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Department of Communications/
News Bureau
22 Davis Hall, 10 Lippitt Road, Kingston, RI 0288
Phone: 401-874-2116 Fax: 401-874-7872

Lisa Cugini, (401) 874-6642

Leading Journalists and Scientists Address
Differences in Science Communication

Narragansett, R.I. -- October 24, 2003 -- Leading climate scientists and science journalists will meet in an innovative project aimed at knocking down barriers to responsible science communication. Sponsored by the Metcalf Institute for Marine and Environmental Reporting and funded in part by a $36,410 grant from the National Science Foundation, the two-day program at the University of Rhode Island will be the first of several workshops around the country that will address public understanding of environmental issues, focusing on climate and marine science.

On November 9-11, invited journalists from CNN News, National Public Radio, The New York Times, and other news organizations will meet at the University of Rhode Island with internationally known climate and marine scientists from institutions including The Naval Research Laboratory, Harvard University, and Environment Canada. Andrew C. Revkin, science writer, New York Times, and Jerry Mahlman, National Center for Atmospheric Research, will lead the plenary presentations. The workshop will focus on communications on atmospheric and climate science rather than emphasize the "hard news" aspects of these topics. Workshop participants will discuss how scientists and journalists interact and how better communication can bring more accurate and vital science to the public.

Participating journalists are Steve Curwood, Living on Earth, NPR; Camille Feanny, CNN; Richard Kerr, Science; Boyce Rensberger, Knight Fellowship, MIT; Andy Revkin and Cornelia Dean, New York Times; Randy Showstack, EOS; Peter Lord, Providence Journal, and Jon Palfreman, The Palfreman Film Group. Sarah Webb, a Ph.D. candidate, Indiana University, has been awarded a journalism workshop fellowship.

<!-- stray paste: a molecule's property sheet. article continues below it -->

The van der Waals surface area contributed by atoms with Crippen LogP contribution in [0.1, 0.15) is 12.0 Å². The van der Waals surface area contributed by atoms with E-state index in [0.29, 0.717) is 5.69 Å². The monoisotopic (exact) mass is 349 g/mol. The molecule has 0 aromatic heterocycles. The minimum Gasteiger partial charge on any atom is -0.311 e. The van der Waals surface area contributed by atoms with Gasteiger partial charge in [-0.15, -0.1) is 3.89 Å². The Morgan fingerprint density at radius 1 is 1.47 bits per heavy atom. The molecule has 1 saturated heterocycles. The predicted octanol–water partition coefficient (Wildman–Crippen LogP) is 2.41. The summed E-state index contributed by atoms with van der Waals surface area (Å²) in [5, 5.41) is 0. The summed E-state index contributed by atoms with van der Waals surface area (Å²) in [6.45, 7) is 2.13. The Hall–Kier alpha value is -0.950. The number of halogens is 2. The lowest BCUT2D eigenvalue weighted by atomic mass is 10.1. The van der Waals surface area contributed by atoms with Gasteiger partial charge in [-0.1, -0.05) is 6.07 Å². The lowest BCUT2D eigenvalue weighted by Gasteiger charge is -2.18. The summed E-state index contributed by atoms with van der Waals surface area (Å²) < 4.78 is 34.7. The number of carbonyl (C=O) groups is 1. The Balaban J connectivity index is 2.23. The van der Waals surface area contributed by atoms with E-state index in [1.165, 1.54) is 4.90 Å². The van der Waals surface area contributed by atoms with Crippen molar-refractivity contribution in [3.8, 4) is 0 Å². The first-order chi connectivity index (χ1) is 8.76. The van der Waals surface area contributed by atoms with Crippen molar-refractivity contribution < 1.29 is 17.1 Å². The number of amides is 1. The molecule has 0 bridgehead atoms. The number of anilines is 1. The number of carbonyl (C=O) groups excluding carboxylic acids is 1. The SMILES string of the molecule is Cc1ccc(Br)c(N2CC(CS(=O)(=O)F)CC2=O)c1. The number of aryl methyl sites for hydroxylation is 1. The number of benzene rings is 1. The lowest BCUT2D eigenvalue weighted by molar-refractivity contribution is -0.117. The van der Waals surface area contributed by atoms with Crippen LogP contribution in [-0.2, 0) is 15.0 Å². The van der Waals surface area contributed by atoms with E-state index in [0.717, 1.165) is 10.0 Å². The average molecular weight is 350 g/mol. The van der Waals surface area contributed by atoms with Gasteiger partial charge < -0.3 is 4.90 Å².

Participating scientists are Susan Avery, University of Colorado; Elbert W. Friday, University of Oklahoma; Judith L. Lean, Naval Research Laboratory; Jerry D. Mahlman, National Center for Atmospheric Research; Michael E. Mann, University of Virginia; James J. McCarthy, Harvard University; Ellen Prager, Earth2Ocean, Inc; Roger Street, Environment Canada.

"It's critical that the scientific community understand the principles under which the American media operate in our democratic system," said workshop coordinator, Bud Ward, who is also editor of Environment Writer, a publication of the Metcalf Institute, based at the URI Graduate School of Oceanography. "At the same time, it's essential that the media understand and appreciate the practices, mores, standards, and ethics underlying sound science. With a mutual understanding of both disciplines' principles, this effort will work to identify 'common enemies' that serve neither science, the responsible practice of journalism, nor an informed citizenry."

The workshops are part of a multi-year international effort to improve the public understanding of science-based climate and marine environmental issues. A second workshop in the planned three-year effort is scheduled for Scripps Institution of Oceanography in La Jolla, California, in March 2004, and additional journalist/scientist workshops are planned for late 2004 and into 2005.

Additional funding for this program is provided by the Environmental Law Institute through a grant from the Environmental Protection Agency; the National Centers for Coastal Ocean Science, a division of the National Oceanic and Atmospheric Administration; and the National Aeronautics and Space Administration (NASA), through funding provided to the Scripps Institution of Oceanography, a partner group that will host the second in the planned series of workshops.

The Metcalf Institute was established in 1997 with funding from the Belo, The Providence Journal Foundation, the Philip L. Graham Fund, and the Telaka Foundation. Based at the URI Graduate School of Oceanography, the Institute was created to provide journalists with the tools to understand science so they are better equipped to report on marine and environmental issues with clarity and accuracy.

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Page last revised Friday, October 24, 2003 .